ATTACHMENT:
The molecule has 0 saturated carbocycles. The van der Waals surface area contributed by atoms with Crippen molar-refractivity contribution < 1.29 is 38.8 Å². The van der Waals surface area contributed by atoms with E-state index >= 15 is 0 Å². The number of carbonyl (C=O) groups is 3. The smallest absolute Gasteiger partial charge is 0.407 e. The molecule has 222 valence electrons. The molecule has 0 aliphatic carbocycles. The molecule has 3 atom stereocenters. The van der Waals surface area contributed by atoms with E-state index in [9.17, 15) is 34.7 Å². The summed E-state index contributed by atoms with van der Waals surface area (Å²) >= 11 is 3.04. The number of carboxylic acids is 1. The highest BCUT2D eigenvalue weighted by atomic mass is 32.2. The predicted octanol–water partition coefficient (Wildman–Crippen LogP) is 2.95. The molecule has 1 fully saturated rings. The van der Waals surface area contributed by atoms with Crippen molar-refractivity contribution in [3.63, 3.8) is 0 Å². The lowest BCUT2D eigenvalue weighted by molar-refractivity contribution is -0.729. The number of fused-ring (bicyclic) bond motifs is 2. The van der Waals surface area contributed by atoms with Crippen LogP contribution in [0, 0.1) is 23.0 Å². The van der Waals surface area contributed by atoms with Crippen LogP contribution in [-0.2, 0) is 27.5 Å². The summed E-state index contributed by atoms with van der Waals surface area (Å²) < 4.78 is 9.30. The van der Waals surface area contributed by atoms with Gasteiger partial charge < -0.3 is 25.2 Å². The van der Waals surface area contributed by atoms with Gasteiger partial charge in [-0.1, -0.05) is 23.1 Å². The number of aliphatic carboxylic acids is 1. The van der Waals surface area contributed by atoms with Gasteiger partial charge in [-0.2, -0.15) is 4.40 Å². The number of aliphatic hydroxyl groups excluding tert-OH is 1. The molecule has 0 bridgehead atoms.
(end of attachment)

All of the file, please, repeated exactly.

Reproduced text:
The molecule has 0 saturated carbocycles. The van der Waals surface area contributed by atoms with Crippen molar-refractivity contribution < 1.29 is 38.8 Å². The van der Waals surface area contributed by atoms with E-state index >= 15 is 0 Å². The number of carbonyl (C=O) groups is 3. The smallest absolute Gasteiger partial charge is 0.407 e. The molecule has 222 valence electrons. The molecule has 0 aliphatic carbocycles. The molecule has 3 atom stereocenters. The van der Waals surface area contributed by atoms with E-state index in [9.17, 15) is 34.7 Å². The summed E-state index contributed by atoms with van der Waals surface area (Å²) >= 11 is 3.04. The number of carboxylic acids is 1. The highest BCUT2D eigenvalue weighted by atomic mass is 32.2. The predicted octanol–water partition coefficient (Wildman–Crippen LogP) is 2.95. The molecule has 1 fully saturated rings. The van der Waals surface area contributed by atoms with Crippen molar-refractivity contribution in [3.63, 3.8) is 0 Å². The lowest BCUT2D eigenvalue weighted by molar-refractivity contribution is -0.729. The number of fused-ring (bicyclic) bond motifs is 2. The van der Waals surface area contributed by atoms with Crippen LogP contribution in [0, 0.1) is 23.0 Å². The van der Waals surface area contributed by atoms with Crippen LogP contribution in [-0.2, 0) is 27.5 Å². The summed E-state index contributed by atoms with van der Waals surface area (Å²) < 4.78 is 9.30. The van der Waals surface area contributed by atoms with Gasteiger partial charge < -0.3 is 25.2 Å². The van der Waals surface area contributed by atoms with Gasteiger partial charge in [-0.1, -0.05) is 23.1 Å². The number of aliphatic carboxylic acids is 1. The van der Waals surface area contributed by atoms with Gasteiger partial charge in [-0.2, -0.15) is 4.40 Å². The number of aliphatic hydroxyl groups excluding tert-OH is 1. The molecule has 0 bridgehead atoms.